- Add guardian animals to your herd dynamics.
Monday, February 25, 2013
Alpaca Protection & Guardians
Although the U.S. Department of Agriculture’s National Agriculture Statistics Service (NASS) doesn’t track the number of alpacas and llamas that die each year, it does keep track of how many
sheep and goats die and the causes of death. The agency periodically publishes findings in a report titled Sheep and Goats Death Loss. According to the May 6, 2005, edition, predators killed 155,000 goats during 2004, accounting for slightly more than 37% of all goats that died in the U.S. that year. Sheep figures are just as astounding: predators killed 225,000 sheep during 2004 (also totaling 37% of total losses). Small ruminants (sheep and goats combined) were killed mainly by coyotes (60%), dogs, mountain lions, bears, foxes, eagles, bobcats, and other species – such as wolves, ravens and black vultures. Keeping in mind that alpacas, adults and crias alike, are the same size or smaller than most goats and sheep, you’ll agree that predation is a potentially serious problem, even in relatively populated areas, where free-roaming dog predation poses a major risk. U.S.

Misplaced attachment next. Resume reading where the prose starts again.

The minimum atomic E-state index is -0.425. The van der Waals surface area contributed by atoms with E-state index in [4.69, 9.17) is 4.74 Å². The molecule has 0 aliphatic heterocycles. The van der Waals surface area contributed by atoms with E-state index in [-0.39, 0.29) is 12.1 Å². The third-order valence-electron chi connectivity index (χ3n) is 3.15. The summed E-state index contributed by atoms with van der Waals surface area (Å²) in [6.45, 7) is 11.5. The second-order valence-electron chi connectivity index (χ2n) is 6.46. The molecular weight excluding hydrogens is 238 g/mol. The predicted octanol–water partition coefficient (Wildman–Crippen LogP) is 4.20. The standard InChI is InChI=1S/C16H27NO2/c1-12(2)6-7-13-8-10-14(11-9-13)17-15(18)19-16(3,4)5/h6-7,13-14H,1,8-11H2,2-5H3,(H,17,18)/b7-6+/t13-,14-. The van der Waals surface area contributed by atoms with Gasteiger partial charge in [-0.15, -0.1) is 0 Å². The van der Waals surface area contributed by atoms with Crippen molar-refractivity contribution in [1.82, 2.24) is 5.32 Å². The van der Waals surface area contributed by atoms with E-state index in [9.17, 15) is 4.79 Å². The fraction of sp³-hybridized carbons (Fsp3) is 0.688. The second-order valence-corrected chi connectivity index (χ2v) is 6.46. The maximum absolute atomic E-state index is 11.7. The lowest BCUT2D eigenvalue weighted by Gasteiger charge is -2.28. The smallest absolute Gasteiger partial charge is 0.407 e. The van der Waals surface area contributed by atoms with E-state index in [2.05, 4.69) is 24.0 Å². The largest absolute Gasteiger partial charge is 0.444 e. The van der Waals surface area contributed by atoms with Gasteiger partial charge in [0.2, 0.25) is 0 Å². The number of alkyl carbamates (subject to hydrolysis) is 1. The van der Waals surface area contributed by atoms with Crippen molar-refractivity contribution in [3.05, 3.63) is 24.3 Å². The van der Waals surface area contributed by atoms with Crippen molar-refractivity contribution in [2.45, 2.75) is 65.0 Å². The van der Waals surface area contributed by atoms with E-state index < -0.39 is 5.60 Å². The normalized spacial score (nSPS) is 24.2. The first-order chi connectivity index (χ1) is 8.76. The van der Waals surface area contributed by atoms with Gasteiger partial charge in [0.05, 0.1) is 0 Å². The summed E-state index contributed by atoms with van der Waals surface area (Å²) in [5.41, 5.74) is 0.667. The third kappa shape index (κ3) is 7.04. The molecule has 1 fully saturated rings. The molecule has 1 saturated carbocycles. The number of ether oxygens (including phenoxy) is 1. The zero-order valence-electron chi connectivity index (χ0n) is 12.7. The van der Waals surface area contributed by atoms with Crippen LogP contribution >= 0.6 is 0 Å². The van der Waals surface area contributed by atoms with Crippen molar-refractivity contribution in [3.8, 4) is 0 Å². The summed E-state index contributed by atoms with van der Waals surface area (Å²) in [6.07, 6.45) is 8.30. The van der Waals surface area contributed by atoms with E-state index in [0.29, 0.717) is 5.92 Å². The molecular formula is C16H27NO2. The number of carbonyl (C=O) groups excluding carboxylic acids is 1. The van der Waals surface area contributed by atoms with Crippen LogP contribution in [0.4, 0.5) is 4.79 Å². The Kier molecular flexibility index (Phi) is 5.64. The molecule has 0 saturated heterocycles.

To protect your herd, you should:
Dogs as Guardians
In addition, one dog can’t effectively protect livestock from attacks by large packs of dogs or coyotes nor from predators such as mountain lions. Because we live in a mountainous area, we opted to utilize Turkish Anatolians, as they are one of the only breeds that can athletically fight a mountain lion. Our female, Cookie, has taken on 4 over the years. A pair of Anatolians can take on 1,000 acres effectively. Where heavy-duty predators are the norm, a pair or trio of dogs works best – one to herd your alpacas to safety while the others deal with the invaders themselves.